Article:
Lessons on Mental Health from Cats
Poulomi believed that cats were evil and filthy, until she met her cat, Bilhu, who brought trust and tranquility during pandemic times.
India, Southern Asia
My rendezvous with cats started in October 2019, when I noticed four wriggly kittens in a grocery shop and could not help myself from playing with them. However, I could not bring myself to touch or lift them. It was odd for an adult in her late 20’s to be so petrified of teeny-weeny kittens. This ‘oddity’ can mainly be attributed to social taboos linked to cats that I heard in my childhood: “cats are evil,” “cats are unloving,” “cats cannot be trusted,” and so on. I was also told as a kid that strays are filthy, they bite, and I should not be touching them. Never did I ever imagine that one kitten would transform my life.
Billu, my cat, came into my life when I was going through a rough patch and found it difficult to trust people. My friendship with her began when I started feeding and playing with her at the grocery shop, which was her make-shift residence. Gradually I was able to touch her and then lift her. I used to be overwhelmed when she would run to me, staggering over piles of boxes as soon as I called her name. Eventually, I brought her home one evening and thereafter we became family. Over time we both learned to adjust to each other’s habits and annoyances. In the process, I learnt to trust again.
A few months after I adopted my cat, COVID-19 overshadowed our lives and starved most of us of human touch. In the lockdown, my cat was my only companion and consolation. A few pats and scratches here and there on my cat were enough for me to feel wanted. As per Newport Academy, “petting and playing with animals reduces stress-related hormones. And these benefits can occur after just five minutes of interacting with a pet.”
On days when I felt anxious, my cat’s mere presence was enough to bring tranquility to the commotion inside me. Language was never a barrier for us to express ourselves. Every day she would wait for me to return from the office and greet me with a loud “meow” as if to say, “Mom, I missed you.” Our relationship thrived on trust and mutual respect. I was beside my cat at all times for days after she was spayed. I realized that caring for her was a lifetime commitment and gradually built my routine around her, which further relieved my stress. With time, all the taboos I had associated with cats were shattered and our bond grew stronger.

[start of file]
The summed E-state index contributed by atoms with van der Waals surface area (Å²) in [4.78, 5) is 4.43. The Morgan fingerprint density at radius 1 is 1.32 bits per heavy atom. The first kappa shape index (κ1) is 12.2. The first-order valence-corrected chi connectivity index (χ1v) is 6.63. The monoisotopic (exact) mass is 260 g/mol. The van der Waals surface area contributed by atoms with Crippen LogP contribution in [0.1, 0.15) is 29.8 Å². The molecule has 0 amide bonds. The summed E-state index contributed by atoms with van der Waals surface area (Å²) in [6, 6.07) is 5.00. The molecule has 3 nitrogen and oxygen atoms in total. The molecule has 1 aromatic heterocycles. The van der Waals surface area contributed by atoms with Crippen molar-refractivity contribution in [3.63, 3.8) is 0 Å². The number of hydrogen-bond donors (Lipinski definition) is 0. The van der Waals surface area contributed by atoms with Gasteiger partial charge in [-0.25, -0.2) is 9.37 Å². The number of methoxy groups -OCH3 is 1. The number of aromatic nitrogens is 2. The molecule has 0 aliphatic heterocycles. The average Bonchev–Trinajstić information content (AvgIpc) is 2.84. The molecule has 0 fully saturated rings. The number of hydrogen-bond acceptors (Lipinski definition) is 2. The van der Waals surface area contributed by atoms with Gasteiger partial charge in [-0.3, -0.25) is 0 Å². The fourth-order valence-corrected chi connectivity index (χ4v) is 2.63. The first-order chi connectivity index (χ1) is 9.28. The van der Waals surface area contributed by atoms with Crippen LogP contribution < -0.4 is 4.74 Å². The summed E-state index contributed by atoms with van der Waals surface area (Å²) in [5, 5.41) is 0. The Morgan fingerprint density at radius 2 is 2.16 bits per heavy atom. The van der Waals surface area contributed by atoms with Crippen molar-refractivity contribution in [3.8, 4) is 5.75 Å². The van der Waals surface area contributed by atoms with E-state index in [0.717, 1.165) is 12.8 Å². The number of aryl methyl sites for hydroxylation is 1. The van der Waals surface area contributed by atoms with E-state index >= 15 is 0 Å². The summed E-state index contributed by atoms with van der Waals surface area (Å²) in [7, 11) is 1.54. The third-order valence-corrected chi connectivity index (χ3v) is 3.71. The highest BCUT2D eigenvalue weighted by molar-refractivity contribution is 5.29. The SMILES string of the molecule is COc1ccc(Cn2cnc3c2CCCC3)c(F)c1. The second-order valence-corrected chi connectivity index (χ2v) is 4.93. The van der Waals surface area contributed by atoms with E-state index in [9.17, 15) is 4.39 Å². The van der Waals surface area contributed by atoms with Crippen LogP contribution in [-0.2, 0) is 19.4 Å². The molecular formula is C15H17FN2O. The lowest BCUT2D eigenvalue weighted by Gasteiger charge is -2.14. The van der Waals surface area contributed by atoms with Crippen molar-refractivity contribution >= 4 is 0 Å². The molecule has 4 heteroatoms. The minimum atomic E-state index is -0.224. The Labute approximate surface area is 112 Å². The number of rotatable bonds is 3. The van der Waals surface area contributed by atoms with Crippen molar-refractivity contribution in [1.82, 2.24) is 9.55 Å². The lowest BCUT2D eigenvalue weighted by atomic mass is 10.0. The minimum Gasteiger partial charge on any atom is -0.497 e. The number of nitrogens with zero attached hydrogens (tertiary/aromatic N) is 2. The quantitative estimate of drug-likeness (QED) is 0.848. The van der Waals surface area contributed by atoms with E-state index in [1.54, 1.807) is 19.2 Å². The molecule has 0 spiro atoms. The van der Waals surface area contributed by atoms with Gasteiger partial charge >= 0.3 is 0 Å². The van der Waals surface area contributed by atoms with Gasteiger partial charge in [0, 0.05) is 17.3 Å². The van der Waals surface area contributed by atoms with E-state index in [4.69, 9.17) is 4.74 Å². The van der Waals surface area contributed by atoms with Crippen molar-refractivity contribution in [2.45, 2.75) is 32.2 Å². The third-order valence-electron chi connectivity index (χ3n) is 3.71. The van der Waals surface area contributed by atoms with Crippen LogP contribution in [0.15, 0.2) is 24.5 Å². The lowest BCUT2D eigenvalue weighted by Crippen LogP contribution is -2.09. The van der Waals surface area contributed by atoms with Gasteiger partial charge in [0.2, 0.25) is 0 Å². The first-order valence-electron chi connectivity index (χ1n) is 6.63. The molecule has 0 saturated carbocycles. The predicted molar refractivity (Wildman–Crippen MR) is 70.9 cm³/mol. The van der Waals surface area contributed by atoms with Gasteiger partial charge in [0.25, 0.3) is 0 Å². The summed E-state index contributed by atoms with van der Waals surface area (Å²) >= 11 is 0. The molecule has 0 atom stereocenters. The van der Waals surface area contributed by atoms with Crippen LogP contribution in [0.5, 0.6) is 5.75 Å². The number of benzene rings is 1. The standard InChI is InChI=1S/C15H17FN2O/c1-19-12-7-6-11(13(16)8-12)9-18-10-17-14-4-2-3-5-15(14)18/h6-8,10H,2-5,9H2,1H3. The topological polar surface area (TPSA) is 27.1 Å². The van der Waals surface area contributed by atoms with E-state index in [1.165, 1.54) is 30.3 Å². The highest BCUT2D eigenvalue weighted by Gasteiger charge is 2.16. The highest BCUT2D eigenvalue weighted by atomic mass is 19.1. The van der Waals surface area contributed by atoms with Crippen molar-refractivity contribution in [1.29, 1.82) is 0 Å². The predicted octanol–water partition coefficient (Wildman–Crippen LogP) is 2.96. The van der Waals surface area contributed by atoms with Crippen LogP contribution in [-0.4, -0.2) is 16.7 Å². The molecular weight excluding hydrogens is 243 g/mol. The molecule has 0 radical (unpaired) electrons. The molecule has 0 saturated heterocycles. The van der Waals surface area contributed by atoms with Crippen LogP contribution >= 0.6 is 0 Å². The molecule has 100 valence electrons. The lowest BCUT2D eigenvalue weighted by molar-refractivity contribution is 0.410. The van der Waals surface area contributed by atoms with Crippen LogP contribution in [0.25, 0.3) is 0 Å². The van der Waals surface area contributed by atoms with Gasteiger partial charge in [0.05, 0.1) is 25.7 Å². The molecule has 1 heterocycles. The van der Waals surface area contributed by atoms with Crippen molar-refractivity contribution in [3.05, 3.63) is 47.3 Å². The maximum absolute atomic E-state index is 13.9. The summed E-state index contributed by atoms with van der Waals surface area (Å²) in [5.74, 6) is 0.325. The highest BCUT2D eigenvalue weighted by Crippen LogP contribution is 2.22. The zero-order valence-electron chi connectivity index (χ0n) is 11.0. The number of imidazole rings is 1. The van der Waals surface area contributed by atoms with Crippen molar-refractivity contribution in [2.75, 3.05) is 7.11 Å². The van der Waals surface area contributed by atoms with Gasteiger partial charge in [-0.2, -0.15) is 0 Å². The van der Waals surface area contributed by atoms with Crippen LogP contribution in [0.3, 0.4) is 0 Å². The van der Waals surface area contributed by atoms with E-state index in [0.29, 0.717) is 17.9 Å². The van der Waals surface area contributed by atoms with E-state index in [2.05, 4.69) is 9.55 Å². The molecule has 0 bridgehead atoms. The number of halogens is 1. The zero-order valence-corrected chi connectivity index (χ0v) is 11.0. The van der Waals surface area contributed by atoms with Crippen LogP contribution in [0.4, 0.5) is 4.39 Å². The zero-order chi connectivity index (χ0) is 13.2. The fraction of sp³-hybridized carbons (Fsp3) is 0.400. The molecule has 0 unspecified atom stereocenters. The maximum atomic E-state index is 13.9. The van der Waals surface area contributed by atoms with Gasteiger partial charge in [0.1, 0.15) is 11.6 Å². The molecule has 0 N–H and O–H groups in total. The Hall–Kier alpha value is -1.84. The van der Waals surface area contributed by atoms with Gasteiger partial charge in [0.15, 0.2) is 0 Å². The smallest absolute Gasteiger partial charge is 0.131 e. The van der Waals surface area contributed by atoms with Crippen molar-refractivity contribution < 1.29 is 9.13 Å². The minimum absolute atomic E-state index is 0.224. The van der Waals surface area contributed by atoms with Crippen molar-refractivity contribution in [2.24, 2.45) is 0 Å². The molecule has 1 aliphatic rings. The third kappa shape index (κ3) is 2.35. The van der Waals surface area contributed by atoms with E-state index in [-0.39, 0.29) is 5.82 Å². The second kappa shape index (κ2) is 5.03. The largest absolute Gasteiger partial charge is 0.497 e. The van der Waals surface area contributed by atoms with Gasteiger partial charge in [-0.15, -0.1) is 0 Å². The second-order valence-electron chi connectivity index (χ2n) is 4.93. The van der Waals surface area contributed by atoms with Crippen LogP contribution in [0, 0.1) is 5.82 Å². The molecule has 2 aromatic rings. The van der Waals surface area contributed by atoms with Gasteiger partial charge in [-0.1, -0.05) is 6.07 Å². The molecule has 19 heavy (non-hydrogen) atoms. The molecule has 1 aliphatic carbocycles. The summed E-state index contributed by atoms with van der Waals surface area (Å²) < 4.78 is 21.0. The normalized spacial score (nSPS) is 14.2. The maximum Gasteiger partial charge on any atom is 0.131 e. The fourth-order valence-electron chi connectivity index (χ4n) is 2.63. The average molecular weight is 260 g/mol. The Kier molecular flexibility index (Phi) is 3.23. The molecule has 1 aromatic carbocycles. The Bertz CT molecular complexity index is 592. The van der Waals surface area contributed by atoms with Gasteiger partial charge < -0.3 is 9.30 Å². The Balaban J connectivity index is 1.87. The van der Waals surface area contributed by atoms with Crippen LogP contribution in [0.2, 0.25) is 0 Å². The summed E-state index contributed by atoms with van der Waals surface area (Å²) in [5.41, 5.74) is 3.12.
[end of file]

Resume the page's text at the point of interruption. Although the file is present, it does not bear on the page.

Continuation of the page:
Over the next few months in lockdown, I befriended a few stray cats and fed them during my evening strolls. These interactions brought out the caregiver in me and led me to another kitten whom I picked from the roadside, fostered and then got her adopted. Caregiving is a selfless act and I understood that not all those we care for may be capable of reciprocating the same. Not only could I save lives, but caregiving also brought a sense of responsibility and consciousness about animals in my surroundings.
Cats gave me the sense of belonging that I otherwise lacked in my life. They accepted me just as I was without a speck of doubt. Contrary to their reputation, cats are extremely forgiving. They can trust people even after being abused by their kind. If cats could give head butts to a stranger despite their everyday struggle, the least I could do was to love myself in spite of all my shortcomings.
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